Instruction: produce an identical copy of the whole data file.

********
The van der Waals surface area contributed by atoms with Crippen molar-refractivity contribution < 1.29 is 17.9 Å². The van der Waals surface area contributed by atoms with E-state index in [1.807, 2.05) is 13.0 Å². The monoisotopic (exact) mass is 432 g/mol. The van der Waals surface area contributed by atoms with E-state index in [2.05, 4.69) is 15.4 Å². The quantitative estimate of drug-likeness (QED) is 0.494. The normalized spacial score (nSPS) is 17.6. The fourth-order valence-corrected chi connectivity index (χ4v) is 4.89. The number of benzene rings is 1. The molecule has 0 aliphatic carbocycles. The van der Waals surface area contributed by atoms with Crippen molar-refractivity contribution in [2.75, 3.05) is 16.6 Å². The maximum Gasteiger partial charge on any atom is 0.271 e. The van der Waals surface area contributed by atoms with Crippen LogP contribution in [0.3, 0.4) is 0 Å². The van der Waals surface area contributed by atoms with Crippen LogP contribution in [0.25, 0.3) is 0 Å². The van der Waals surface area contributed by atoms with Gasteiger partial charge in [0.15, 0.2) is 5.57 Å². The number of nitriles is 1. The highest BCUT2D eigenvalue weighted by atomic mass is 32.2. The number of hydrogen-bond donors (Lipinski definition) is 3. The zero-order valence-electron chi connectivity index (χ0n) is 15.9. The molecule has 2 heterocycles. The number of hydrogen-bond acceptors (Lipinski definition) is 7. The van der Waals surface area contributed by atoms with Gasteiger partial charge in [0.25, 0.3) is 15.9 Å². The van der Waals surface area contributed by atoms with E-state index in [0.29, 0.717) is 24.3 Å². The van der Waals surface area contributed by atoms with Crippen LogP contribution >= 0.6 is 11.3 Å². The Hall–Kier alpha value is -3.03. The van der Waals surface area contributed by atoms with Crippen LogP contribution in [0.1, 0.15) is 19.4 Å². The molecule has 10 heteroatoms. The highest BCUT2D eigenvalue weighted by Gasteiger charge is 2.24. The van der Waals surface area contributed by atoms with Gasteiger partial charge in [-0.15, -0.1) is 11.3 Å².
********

The van der Waals surface area contributed by atoms with Crippen molar-refractivity contribution < 1.29 is 17.9 Å². The van der Waals surface area contributed by atoms with E-state index in [1.807, 2.05) is 13.0 Å². The monoisotopic (exact) mass is 432 g/mol. The van der Waals surface area contributed by atoms with E-state index in [2.05, 4.69) is 15.4 Å². The quantitative estimate of drug-likeness (QED) is 0.494. The normalized spacial score (nSPS) is 17.6. The fourth-order valence-corrected chi connectivity index (χ4v) is 4.89. The number of benzene rings is 1. The molecule has 0 aliphatic carbocycles. The van der Waals surface area contributed by atoms with Crippen molar-refractivity contribution in [2.75, 3.05) is 16.6 Å². The maximum Gasteiger partial charge on any atom is 0.271 e. The van der Waals surface area contributed by atoms with Crippen LogP contribution in [0.3, 0.4) is 0 Å². The van der Waals surface area contributed by atoms with Crippen LogP contribution in [0.25, 0.3) is 0 Å². The van der Waals surface area contributed by atoms with Gasteiger partial charge in [0.15, 0.2) is 5.57 Å². The number of nitriles is 1. The highest BCUT2D eigenvalue weighted by atomic mass is 32.2. The number of hydrogen-bond donors (Lipinski definition) is 3. The zero-order valence-electron chi connectivity index (χ0n) is 15.9. The molecule has 2 heterocycles. The number of hydrogen-bond acceptors (Lipinski definition) is 7. The van der Waals surface area contributed by atoms with Gasteiger partial charge in [0.25, 0.3) is 15.9 Å². The van der Waals surface area contributed by atoms with E-state index in [0.29, 0.717) is 24.3 Å². The van der Waals surface area contributed by atoms with Crippen LogP contribution >= 0.6 is 11.3 Å². The Hall–Kier alpha value is -3.03. The van der Waals surface area contributed by atoms with Crippen LogP contribution in [0.1, 0.15) is 19.4 Å². The molecule has 10 heteroatoms. The highest BCUT2D eigenvalue weighted by Gasteiger charge is 2.24. The van der Waals surface area contributed by atoms with Gasteiger partial charge in [-0.15, -0.1) is 11.3 Å².